Dreamgirls concludes its Harlem run Dec. 12 prior to embarking on a national tour. The production, starring Moya Angela, Syesha Mercado, Adrienne Warren, Margaret Hoffman, Chaz Lamar Shepherd, Chester Gregory, Trevon Davis and Milton Craig Nealy was directed by Robert Longbottom (Side Show, Flower Drum Song, Bye Bye Birdie), who co-choreographed with Emmy-nominated hip-hop artist Shane Sparks.
The last time Ragtime appeared on Broadway, a whole new theater was built to house the gigantic production. This time, the show comes from a much humbler place and the critics couldn’t be more complimentary – its fresh, relavant and powerful.
Here are what the major publications had to say:
NEW YORK TIMES
The judiciously pared-down production that opened Sunday night at the Neil Simon Theater is a sprinting sylph compared to the opulence-bloated show that went under the same name a decade ago. … Warmly acted and agreeably sung, this “Ragtime” travels light. And if it still sometimes feels like an animated history lesson, delivered by a liberal but square teacher a shade too eager to make the past come alive, the show now neither drags nor sags under its big themes. Read the full review.
The show’s themes and characters are introduced lickety-split in a thrilling combination of song, story and movement that goes a long way toward explaining what musical theater is all about. … There’s not a wasted moment in her production, which is a blessing considering the scope of the lengthy story these creators are trying to tell: a new American century getting ready to explode and make its mark on history. Read the full review.
The score…is hardly A-list, but the songs are well-crafted and on occasion are genuinely soulful. And Terrence McNally’s book tugs at your heart and conscience with such artful aggression that only an ogre could resist the urge to weep at some points and smile at others. In this new Kennedy Center-based production, which opened Sunday, those assets are exploited by a supple cast under Marcia Milgrom Dodge’s vibrant direction. Read the full review.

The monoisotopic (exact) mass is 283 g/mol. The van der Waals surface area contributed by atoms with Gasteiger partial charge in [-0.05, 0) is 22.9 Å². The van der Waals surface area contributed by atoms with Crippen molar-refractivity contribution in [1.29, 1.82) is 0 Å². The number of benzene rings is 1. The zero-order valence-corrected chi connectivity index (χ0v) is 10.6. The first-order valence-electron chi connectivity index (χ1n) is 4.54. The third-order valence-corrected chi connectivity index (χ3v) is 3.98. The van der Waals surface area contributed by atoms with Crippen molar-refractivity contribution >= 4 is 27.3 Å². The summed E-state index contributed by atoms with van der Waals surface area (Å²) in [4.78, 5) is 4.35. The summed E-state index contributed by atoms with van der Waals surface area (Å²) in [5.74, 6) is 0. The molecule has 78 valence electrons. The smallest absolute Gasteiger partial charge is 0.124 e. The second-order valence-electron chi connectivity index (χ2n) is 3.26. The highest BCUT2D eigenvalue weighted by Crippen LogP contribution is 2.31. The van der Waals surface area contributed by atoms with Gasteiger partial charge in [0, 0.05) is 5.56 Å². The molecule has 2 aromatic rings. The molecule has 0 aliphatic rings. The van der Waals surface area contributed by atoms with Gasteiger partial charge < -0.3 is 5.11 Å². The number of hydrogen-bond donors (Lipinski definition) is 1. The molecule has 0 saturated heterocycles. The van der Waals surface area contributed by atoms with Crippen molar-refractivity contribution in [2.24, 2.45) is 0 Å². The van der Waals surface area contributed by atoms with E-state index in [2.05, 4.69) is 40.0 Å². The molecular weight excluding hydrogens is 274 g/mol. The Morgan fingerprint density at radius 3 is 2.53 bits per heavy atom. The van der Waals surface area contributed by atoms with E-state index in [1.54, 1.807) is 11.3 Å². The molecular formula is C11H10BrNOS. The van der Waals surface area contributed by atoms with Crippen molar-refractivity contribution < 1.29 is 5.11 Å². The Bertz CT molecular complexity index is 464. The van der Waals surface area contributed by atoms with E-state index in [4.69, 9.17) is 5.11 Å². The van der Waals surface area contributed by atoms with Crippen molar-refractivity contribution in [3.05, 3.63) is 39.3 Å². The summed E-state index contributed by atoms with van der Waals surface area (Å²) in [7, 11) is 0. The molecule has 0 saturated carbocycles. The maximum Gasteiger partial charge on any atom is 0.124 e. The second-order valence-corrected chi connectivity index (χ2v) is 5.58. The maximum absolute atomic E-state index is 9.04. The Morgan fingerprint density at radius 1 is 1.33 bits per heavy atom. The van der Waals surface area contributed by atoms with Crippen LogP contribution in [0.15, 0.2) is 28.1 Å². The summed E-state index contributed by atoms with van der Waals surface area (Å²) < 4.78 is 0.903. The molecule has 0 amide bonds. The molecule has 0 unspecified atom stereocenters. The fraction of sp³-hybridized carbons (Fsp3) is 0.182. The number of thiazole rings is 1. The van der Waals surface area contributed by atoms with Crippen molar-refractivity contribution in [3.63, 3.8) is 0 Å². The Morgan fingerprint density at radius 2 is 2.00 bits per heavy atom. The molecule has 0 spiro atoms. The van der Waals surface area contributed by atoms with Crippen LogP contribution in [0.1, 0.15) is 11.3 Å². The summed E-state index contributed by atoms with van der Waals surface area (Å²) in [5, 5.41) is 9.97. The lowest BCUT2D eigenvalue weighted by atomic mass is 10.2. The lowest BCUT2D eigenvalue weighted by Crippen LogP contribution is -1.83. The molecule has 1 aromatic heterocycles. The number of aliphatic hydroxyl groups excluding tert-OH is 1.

No word has been more bandied about in American life the past two years than change. And no show investigates the nuances of that word as it relates to the American Dream — conveying hope, opportunity and success, but also the ugly flipside of pain, division, confusion and violence — more masterfully than “Ragtime.” The 1997 musical not only feels trenchant and timely, but its multistrand story is delivered with fresh clarity and emotional immediacy in director-choreographer Marcia Milgrom Dodge’s elegant revival … This is big-brain, bold-strokes musical-theater storytelling at its most vibrant. Read the full review.
Bottom Line: This wonderful musical based on the classic novel by E.L. Doctorow gets a much deserved, stirring revival. Read the full review.
Have you seen the show? Add your review to the comments below!
Full cast announced for Ragtime on Broadway – Includes Bohmer, Darrington, Noll, Petkoff, Steggert and Umoh
The Broadway revival of Ragtime, which opens on November 15 at the Neil Simon Theatre, will star:
Ron Bohmer (Father)
Quentin Earl Darrington (Coalhouse Walker, Jr.)
Christiane Noll (Mother)
Robert Petkoff (Tateh)
Bobby Steggert (Mother’s Younger Brother)
Stephanie Umoh (Sarah)
Christopher Cox (The Little Boy)
Sarah Rosenthal (The Little Girl)
Mark Aldrich (Willie Conklin)
Aaron Galligan-Stierle (Henry Ford)
Jonathan Hammond (Harry Houdini)
Dan Manning (Grandfather)
Michael X. Martin (J.P. Morgan)
Michael McGowan (Stanford White)
Donna Migliaccio (Emma Goldman)
Josh Walden (Harry K. Thaw)
Savannah Wise (Evelyn Nesbit)
Eric Jordan Young (Booker T. Washington)
Ensemble members include: Sumayya Ali, Terence Archie, Corey Bradley, Jayden Brockington, Benjamin Cook, Carey Brown, Jennifer Evans, Carly Hughes, Lisa Karlin, Valisia LeKae, James Moye, Tracy Lynn Olivera, Mamie Parris, Bryonha Parham, Nicole Powell, Kaylie Robinaccio, Arbender J. Robinson, Benjamin Schrader, Wallace Smith, Catherine Walker, Jim Weaver and Kylil Williams.
What do you think of the design?